.Taste of the Town

“The story of this town is the story of a jailbreak,” says Brion Sprinsock, the owner of Santa Cruz Food Tours, which just celebrated its 200th event.
Sprinsock is sitting in the breakfast nook of the Hinds Victorian Guest House, which he owns, pointing out the window to the railroad tracks that run along Chestnut Street. When the rail line opened in the 1870s, tycoons could suddenly ship Santa Cruz’s natural supplies—namely lime, lumber and leather—with greater ease than ever, and Santa Cruz was never the same.
Sprinsock’s walking tours, which he leads on Fridays and Sundays, May through September, are split evenly between history, architecture and food.   
“What we do is we tell people the story of the place where they’re eating. It’s remarkable how much more people enjoy the food when they know exactly why it’s being made,” he says. “The Penny Ice Creamery is probably the best example. People from Santa Cruz go there, and they love it, and there are great flavors, and it tastes good, but they probably don’t know it’s an extremely rare experience to be able to buy that kind of ice cream here. It’s one of three tiny ice creameries in the entire state that does what they do.”
Sprinsock loves explaining to tour guests—most of whom are from the area— why and how the Penny makes its own ice cream base in-house.
Just two blocks away at Laili Restaurant, Sprinsock will break down the intricacies of powdered qurut yogurt, a treat that’s difficult to find in the United States. “There’s no refrigeration in a lot of parts of Afghanistan. So, they make fresh yogurt and then they dry it, and they powder it,” he says. “And when they want to re-use it, they reconstitute it with water.”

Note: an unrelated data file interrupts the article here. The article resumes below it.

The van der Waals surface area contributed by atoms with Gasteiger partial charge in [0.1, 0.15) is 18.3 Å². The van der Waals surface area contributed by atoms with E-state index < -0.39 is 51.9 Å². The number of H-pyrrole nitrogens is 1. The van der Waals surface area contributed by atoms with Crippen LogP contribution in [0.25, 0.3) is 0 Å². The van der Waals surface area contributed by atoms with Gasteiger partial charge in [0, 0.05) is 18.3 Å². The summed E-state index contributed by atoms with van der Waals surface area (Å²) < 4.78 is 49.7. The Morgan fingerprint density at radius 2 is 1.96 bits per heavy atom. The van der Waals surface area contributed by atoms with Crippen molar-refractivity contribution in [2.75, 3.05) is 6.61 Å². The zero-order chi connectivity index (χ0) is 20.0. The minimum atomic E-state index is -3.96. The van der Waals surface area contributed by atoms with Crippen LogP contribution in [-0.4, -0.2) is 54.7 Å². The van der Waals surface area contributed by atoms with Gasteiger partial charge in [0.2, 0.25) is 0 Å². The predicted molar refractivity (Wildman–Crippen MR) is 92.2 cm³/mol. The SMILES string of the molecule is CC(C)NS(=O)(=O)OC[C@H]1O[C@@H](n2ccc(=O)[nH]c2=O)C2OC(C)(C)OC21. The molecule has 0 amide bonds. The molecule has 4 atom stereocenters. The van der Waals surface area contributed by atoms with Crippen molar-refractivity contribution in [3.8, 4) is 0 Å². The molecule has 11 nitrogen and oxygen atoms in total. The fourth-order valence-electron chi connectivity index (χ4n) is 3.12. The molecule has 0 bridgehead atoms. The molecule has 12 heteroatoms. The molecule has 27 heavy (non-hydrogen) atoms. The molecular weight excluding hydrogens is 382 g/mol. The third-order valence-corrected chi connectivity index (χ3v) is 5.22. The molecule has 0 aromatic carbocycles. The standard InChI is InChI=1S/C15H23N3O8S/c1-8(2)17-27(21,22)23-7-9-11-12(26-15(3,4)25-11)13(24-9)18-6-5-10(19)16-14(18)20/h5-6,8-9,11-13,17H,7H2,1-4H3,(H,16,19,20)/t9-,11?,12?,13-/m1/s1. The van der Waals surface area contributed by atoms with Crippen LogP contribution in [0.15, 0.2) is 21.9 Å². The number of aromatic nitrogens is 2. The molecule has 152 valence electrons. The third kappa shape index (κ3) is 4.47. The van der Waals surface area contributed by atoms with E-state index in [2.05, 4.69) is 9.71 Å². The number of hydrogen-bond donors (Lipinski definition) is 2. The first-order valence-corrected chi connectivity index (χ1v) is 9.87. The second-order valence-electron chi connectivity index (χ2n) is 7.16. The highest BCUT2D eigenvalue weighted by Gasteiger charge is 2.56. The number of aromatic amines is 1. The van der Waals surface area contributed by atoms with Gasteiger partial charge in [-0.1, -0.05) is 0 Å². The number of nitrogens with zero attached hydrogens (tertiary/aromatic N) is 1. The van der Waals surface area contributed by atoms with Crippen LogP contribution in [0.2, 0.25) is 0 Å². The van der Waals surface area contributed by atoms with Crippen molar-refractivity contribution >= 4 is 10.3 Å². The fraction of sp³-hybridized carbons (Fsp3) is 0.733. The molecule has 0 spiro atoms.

Sprinsock’s tour is a two-and-a-half mile walk over the course of nearly four hours, with six stops: Laili, the Penny, the True Olive Connection, Buttercup Cakes, Surfrider Café and Assembly. Everything moves quickly and smoothly, “like a Swiss watch,” he says.
“We arrive at a place. The people sit down. Three seconds later, the dishes come out,” Sprinsock says. “Everybody’s served. Everybody eats. We get up. We leave.”
Sometimes as Sprinsock passes through a restaurant with his customers, a server will stop him to mention how much they’ve learned simply from listening.  Normally, he says, it would be considered odd or rude if a server talked for five minutes about the history of a joint as a new patron gets ready to order, but with the right fast-talking guide, storytelling and dining can make for an interesting pairing.
“All of a sudden, it’s not just food. It’s a story. And they just love it. It’s really cool,” says Sprinsock. “Sometimes you go into a restaurant, and on the back of the menu there’s a story. But very few people ever read it, and it’s so much more fun to be told a story, especially while you’re eating.”

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